Revealed: the Surrey team detecting a real need for Answers
wrongfully arrested in Spain. They had been on holiday with a third friend near Alicante but when they were about to board the plane to leave they were identified as suspects by a witness to a stabbing.
“Three of us went out there for a week or so, tracked down witnesses and it soon became apparent they had been fingered for something they hadn’t done,” Nigel said.
Other than the witness statement, there was no evidence to tie them to the incident in a bar near their hotel. They had never been to the bar, nor had they hired or even been inside the kind of car the suspects were seen driving off in. At the time of the incident, they had been in their hotel room watching a film.
The Spanish police did not believe their story. Even when they produced photographs corroborating their account of their entire trip, the police said the time stamps could have been doctored.
Using the length of shadows in the group’s photographs, the Answers team was able to show the timestamps were accurate, and a copy of the TV schedule for the time of the incident confirmed the film they said they had been watching had been on.
The British pair were finally released, having by that time made seven bail applications.
Nigel said: “It wasn’t proving it, but it was showing what they had said was true.”
The Answers team has clearly been successful but they are an eclectic mix.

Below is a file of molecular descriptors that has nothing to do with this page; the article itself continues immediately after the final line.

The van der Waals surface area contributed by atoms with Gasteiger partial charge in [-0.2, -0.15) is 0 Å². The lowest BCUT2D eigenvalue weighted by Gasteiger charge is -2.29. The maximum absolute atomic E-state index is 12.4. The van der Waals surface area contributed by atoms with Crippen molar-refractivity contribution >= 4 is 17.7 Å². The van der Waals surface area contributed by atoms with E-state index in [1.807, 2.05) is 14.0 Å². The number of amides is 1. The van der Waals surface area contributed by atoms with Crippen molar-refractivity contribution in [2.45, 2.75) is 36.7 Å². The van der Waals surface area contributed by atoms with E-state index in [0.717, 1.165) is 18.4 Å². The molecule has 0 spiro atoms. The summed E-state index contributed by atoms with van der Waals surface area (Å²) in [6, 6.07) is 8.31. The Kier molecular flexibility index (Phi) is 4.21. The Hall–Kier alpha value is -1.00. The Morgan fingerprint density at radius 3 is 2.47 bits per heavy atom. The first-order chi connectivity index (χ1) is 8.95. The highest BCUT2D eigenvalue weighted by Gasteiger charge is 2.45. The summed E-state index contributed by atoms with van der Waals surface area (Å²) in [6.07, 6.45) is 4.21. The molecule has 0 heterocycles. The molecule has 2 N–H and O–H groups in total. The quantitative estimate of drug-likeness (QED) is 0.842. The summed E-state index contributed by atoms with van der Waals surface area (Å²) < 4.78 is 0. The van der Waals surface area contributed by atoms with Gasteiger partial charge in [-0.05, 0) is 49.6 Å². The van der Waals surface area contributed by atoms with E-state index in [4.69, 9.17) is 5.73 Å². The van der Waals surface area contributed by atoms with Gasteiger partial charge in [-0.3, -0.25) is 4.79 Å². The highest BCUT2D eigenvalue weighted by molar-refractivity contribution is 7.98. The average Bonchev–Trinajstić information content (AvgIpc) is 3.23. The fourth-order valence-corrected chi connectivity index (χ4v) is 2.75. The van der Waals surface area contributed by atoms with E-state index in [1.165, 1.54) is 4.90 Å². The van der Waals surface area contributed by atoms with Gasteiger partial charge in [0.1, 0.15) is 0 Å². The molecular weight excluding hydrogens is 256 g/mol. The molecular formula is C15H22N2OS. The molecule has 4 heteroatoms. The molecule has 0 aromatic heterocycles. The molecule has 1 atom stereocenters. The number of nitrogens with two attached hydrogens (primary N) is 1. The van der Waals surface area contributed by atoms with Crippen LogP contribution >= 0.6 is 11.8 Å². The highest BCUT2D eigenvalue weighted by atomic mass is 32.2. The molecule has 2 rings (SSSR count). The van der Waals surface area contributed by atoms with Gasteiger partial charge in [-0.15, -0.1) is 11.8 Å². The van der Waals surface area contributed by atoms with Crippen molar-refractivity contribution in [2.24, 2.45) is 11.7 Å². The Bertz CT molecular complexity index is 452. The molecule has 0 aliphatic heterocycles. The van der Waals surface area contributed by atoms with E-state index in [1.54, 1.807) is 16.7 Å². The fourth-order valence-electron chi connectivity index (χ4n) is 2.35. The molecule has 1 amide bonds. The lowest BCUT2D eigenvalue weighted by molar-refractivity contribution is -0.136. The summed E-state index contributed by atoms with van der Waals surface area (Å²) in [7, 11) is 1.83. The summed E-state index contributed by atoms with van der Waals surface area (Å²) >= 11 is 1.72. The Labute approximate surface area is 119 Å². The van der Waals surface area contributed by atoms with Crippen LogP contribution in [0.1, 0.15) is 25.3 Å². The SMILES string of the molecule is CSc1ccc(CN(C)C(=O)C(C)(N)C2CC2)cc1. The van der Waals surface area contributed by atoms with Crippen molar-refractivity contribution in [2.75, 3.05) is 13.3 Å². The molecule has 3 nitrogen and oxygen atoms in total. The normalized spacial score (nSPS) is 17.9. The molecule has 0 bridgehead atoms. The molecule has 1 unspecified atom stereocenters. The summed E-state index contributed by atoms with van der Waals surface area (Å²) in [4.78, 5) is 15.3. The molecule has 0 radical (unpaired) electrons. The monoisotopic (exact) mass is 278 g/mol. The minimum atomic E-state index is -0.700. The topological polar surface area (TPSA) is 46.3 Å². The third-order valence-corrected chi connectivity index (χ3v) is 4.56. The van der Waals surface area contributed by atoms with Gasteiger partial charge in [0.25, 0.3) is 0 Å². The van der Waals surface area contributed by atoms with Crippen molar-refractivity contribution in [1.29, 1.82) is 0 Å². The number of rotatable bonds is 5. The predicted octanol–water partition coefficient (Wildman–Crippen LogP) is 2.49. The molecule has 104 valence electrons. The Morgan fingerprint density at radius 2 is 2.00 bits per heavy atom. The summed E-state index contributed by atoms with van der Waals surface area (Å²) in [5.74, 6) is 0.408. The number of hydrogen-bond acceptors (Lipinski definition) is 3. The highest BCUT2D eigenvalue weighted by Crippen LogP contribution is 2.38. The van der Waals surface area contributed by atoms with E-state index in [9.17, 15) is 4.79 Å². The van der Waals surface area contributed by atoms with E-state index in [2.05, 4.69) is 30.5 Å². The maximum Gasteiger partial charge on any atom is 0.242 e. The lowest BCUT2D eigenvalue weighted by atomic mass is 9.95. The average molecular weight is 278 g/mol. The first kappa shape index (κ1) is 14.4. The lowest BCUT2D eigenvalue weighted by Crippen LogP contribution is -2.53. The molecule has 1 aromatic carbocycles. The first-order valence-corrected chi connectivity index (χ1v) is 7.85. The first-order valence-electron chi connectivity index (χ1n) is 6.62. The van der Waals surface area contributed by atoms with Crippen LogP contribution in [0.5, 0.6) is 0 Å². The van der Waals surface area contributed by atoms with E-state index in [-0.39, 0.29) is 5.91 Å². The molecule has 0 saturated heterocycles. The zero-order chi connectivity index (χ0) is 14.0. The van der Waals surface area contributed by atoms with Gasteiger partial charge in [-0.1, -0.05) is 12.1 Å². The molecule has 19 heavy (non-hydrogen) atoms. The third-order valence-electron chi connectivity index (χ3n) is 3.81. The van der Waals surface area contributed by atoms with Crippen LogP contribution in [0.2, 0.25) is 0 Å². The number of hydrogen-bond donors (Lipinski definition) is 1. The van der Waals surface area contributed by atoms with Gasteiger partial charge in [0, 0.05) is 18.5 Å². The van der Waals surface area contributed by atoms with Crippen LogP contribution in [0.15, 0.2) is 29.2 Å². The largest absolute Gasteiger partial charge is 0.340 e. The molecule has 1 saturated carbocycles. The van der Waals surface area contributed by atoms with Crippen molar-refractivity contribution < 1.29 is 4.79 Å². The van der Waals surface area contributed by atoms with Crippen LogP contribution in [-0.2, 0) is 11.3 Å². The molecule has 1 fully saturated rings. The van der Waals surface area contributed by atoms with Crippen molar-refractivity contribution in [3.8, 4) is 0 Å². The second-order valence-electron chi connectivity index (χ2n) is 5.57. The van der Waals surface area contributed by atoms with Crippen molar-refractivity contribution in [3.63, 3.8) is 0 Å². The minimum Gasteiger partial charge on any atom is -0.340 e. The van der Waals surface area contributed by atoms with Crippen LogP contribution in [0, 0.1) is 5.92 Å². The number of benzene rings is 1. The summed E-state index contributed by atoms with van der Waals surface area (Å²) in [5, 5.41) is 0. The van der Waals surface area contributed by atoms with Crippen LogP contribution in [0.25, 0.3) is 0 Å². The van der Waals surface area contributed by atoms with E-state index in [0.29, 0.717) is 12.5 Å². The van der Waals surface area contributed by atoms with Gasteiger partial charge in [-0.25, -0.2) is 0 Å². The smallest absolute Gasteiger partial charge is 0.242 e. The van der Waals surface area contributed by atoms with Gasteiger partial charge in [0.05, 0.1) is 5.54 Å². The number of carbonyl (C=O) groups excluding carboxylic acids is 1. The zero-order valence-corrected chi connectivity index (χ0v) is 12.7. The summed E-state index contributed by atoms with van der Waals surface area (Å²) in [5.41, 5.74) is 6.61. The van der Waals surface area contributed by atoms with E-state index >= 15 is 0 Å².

Nigel himself, now aged 54, is no jaded ex-police officer in the mould of Cormoran Strike, the private eye hero of crime novels written by J K Rowling under the pseudonym of Robert Galbraith. He used to work in marketing. “I got made redundant,” he said, “then I got bored.” Gathered around a large map of southern England at the team’s mid-morning meeting are three other investigators, all in their 20s. Harry Watts, 21, from Horsham, joined the company weeks after graduating from Portsmouth with a degree in criminology. He had thought about joining the police but was told they wanted someone younger so went into the private sector.
“It’s not something people tell you about,” he said, “It’s not well-publicised. You just have to have the initiative to go out and find it.”
Another new recruit, Rebecca Senghore, 26, from Godalming, has a master’s in law and worked as a paralegal before deciding she wanted a change.
Steve Verrell, a 24-year-old from Epsom, has been there longer. He joined after dropping out of sixth form college.
Steve said: “Mindset and being able to talk to people is far more important than anything else, just being a decent person and knowing the real world.”
Along with the crimes, they do have a fair amount of jealous lovers and suspicious spouses. One man had hired them to keep an eye on his soon-to-be ex-wife to make sure she didn’t take anything from his house.
Harry suggested going undercover as a builder – the couple were having some work done on their house – to make sure she didn’t take anything from the man’s home. But Nigel thought a more honest approach was better.
“Why does there have to be big subterfuge? Just be yourself. Leave that stuff to Cormoran Strike.”
Steve Verrell, above right, joined the Answers Investigations after dropping out of Sixth Form, while Nigel Parsons, left, formerly worked in marketing
Rebecca Senghore and Steve Verrell at work at Answers Investigations HQ